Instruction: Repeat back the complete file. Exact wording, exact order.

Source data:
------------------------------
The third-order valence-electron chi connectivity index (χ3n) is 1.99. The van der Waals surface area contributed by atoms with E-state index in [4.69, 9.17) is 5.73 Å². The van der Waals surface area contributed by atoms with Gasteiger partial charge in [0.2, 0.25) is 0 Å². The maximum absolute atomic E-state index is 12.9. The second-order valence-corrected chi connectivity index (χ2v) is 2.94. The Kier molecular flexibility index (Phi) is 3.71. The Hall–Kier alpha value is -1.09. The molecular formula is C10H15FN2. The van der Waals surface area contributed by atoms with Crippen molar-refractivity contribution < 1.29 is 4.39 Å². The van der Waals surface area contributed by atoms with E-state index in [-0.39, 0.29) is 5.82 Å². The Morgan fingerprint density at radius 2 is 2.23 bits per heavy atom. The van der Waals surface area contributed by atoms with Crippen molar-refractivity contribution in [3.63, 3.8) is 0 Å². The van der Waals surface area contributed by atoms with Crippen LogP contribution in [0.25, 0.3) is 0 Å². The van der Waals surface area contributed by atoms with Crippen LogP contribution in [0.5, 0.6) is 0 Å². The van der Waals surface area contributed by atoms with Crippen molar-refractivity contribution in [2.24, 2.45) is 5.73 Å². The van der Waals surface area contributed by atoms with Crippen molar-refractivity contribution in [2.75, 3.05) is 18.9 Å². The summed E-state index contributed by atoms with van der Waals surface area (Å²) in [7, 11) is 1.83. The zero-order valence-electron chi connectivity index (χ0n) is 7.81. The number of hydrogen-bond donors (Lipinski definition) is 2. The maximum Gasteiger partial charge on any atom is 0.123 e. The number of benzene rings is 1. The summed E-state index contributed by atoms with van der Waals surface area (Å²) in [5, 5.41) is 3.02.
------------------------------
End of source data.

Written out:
The third-order valence-electron chi connectivity index (χ3n) is 1.99. The van der Waals surface area contributed by atoms with E-state index in [4.69, 9.17) is 5.73 Å². The van der Waals surface area contributed by atoms with Gasteiger partial charge in [0.2, 0.25) is 0 Å². The maximum absolute atomic E-state index is 12.9. The second-order valence-corrected chi connectivity index (χ2v) is 2.94. The Kier molecular flexibility index (Phi) is 3.71. The Hall–Kier alpha value is -1.09. The molecular formula is C10H15FN2. The van der Waals surface area contributed by atoms with Crippen molar-refractivity contribution < 1.29 is 4.39 Å². The van der Waals surface area contributed by atoms with E-state index in [-0.39, 0.29) is 5.82 Å². The Morgan fingerprint density at radius 2 is 2.23 bits per heavy atom. The van der Waals surface area contributed by atoms with Crippen molar-refractivity contribution in [3.63, 3.8) is 0 Å². The van der Waals surface area contributed by atoms with Crippen LogP contribution in [0.25, 0.3) is 0 Å². The van der Waals surface area contributed by atoms with Crippen LogP contribution in [0.5, 0.6) is 0 Å². The van der Waals surface area contributed by atoms with Crippen molar-refractivity contribution in [2.24, 2.45) is 5.73 Å². The van der Waals surface area contributed by atoms with Crippen molar-refractivity contribution in [2.75, 3.05) is 18.9 Å². The summed E-state index contributed by atoms with van der Waals surface area (Å²) in [7, 11) is 1.83. The zero-order valence-electron chi connectivity index (χ0n) is 7.81. The number of hydrogen-bond donors (Lipinski definition) is 2. The maximum Gasteiger partial charge on any atom is 0.123 e. The number of benzene rings is 1. The summed E-state index contributed by atoms with van der Waals surface area (Å²) in [5, 5.41) is 3.02.